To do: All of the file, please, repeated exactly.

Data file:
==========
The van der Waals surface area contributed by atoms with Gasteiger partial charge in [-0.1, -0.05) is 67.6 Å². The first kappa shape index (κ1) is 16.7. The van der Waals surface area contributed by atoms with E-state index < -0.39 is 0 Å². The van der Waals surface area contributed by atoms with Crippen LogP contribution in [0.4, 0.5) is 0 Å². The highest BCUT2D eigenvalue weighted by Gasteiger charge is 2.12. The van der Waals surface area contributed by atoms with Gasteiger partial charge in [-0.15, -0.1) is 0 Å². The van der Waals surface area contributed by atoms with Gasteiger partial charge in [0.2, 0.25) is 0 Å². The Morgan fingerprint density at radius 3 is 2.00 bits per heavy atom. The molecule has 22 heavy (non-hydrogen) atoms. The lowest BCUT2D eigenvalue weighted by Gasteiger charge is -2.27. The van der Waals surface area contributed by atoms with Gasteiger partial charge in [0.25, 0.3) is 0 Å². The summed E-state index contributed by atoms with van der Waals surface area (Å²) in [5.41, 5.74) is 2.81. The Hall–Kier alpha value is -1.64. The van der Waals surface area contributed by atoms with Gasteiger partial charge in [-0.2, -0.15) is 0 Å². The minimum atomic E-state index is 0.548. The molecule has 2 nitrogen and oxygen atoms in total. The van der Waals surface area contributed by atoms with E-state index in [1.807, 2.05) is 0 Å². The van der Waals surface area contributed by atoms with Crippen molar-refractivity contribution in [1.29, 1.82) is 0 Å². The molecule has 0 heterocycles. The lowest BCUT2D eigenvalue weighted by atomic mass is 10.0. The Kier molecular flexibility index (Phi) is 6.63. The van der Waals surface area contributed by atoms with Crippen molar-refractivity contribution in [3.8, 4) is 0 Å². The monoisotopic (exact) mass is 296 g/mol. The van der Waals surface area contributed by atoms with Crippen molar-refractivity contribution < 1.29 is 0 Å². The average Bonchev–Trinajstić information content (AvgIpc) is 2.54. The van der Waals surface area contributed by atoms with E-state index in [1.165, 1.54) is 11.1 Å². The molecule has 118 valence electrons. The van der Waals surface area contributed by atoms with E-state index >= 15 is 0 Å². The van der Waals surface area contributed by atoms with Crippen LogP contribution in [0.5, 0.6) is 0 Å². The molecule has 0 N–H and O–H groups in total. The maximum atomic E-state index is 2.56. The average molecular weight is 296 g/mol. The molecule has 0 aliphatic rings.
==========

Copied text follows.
The van der Waals surface area contributed by atoms with Gasteiger partial charge in [-0.1, -0.05) is 67.6 Å². The first kappa shape index (κ1) is 16.7. The van der Waals surface area contributed by atoms with E-state index < -0.39 is 0 Å². The van der Waals surface area contributed by atoms with Crippen LogP contribution in [0.4, 0.5) is 0 Å². The highest BCUT2D eigenvalue weighted by Gasteiger charge is 2.12. The van der Waals surface area contributed by atoms with Gasteiger partial charge in [-0.15, -0.1) is 0 Å². The van der Waals surface area contributed by atoms with Gasteiger partial charge in [0.2, 0.25) is 0 Å². The Morgan fingerprint density at radius 3 is 2.00 bits per heavy atom. The molecule has 22 heavy (non-hydrogen) atoms. The lowest BCUT2D eigenvalue weighted by Gasteiger charge is -2.27. The van der Waals surface area contributed by atoms with Gasteiger partial charge in [0.25, 0.3) is 0 Å². The summed E-state index contributed by atoms with van der Waals surface area (Å²) in [5.41, 5.74) is 2.81. The Hall–Kier alpha value is -1.64. The van der Waals surface area contributed by atoms with Gasteiger partial charge in [-0.2, -0.15) is 0 Å². The minimum atomic E-state index is 0.548. The molecule has 2 nitrogen and oxygen atoms in total. The van der Waals surface area contributed by atoms with E-state index in [1.807, 2.05) is 0 Å². The van der Waals surface area contributed by atoms with Crippen molar-refractivity contribution in [1.29, 1.82) is 0 Å². The molecule has 0 heterocycles. The lowest BCUT2D eigenvalue weighted by atomic mass is 10.0. The Kier molecular flexibility index (Phi) is 6.63. The van der Waals surface area contributed by atoms with Crippen molar-refractivity contribution in [3.8, 4) is 0 Å². The monoisotopic (exact) mass is 296 g/mol. The van der Waals surface area contributed by atoms with Crippen molar-refractivity contribution < 1.29 is 0 Å². The average Bonchev–Trinajstić information content (AvgIpc) is 2.54. The van der Waals surface area contributed by atoms with E-state index in [1.165, 1.54) is 11.1 Å². The molecule has 118 valence electrons. The van der Waals surface area contributed by atoms with E-state index >= 15 is 0 Å². The van der Waals surface area contributed by atoms with Crippen LogP contribution in [0.5, 0.6) is 0 Å². The molecule has 0 N–H and O–H groups in total. The maximum atomic E-state index is 2.56. The average molecular weight is 296 g/mol. The molecule has 0 aliphatic rings.